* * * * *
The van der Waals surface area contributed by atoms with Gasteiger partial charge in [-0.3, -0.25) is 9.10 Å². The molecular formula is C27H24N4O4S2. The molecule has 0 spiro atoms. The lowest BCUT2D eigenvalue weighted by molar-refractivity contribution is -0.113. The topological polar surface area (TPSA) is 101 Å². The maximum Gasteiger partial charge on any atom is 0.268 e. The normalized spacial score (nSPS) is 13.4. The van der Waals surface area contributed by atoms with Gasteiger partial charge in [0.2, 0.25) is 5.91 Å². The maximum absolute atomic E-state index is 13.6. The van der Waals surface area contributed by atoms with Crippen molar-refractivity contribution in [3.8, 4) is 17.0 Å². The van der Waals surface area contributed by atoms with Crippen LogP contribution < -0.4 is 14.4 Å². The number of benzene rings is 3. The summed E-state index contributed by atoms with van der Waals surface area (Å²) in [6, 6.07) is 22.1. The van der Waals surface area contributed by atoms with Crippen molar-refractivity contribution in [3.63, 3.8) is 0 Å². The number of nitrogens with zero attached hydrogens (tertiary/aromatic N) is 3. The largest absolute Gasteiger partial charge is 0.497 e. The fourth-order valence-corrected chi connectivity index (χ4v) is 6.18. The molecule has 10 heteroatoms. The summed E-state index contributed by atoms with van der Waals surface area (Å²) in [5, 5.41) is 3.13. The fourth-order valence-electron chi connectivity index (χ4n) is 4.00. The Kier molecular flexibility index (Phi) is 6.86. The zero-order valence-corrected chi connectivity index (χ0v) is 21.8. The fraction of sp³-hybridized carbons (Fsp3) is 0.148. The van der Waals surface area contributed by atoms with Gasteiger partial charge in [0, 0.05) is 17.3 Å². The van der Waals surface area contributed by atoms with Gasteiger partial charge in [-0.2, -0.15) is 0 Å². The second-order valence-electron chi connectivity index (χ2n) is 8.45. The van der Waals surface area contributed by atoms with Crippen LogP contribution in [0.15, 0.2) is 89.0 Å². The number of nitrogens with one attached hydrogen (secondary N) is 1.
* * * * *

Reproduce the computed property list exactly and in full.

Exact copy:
The van der Waals surface area contributed by atoms with Gasteiger partial charge in [-0.3, -0.25) is 9.10 Å². The molecular formula is C27H24N4O4S2. The molecule has 0 spiro atoms. The lowest BCUT2D eigenvalue weighted by molar-refractivity contribution is -0.113. The topological polar surface area (TPSA) is 101 Å². The maximum Gasteiger partial charge on any atom is 0.268 e. The normalized spacial score (nSPS) is 13.4. The van der Waals surface area contributed by atoms with Gasteiger partial charge in [0.2, 0.25) is 5.91 Å². The maximum absolute atomic E-state index is 13.6. The van der Waals surface area contributed by atoms with Crippen molar-refractivity contribution in [3.8, 4) is 17.0 Å². The van der Waals surface area contributed by atoms with Crippen LogP contribution < -0.4 is 14.4 Å². The number of benzene rings is 3. The summed E-state index contributed by atoms with van der Waals surface area (Å²) in [6, 6.07) is 22.1. The van der Waals surface area contributed by atoms with Crippen molar-refractivity contribution in [3.63, 3.8) is 0 Å². The number of nitrogens with zero attached hydrogens (tertiary/aromatic N) is 3. The largest absolute Gasteiger partial charge is 0.497 e. The fourth-order valence-corrected chi connectivity index (χ4v) is 6.18. The molecule has 10 heteroatoms. The summed E-state index contributed by atoms with van der Waals surface area (Å²) in [5, 5.41) is 3.13. The fourth-order valence-electron chi connectivity index (χ4n) is 4.00. The Kier molecular flexibility index (Phi) is 6.86. The zero-order valence-corrected chi connectivity index (χ0v) is 21.8. The fraction of sp³-hybridized carbons (Fsp3) is 0.148. The van der Waals surface area contributed by atoms with Gasteiger partial charge in [0, 0.05) is 17.3 Å². The van der Waals surface area contributed by atoms with Gasteiger partial charge in [-0.2, -0.15) is 0 Å². The second-order valence-electron chi connectivity index (χ2n) is 8.45. The van der Waals surface area contributed by atoms with Crippen LogP contribution in [0.15, 0.2) is 89.0 Å². The number of nitrogens with one attached hydrogen (secondary N) is 1.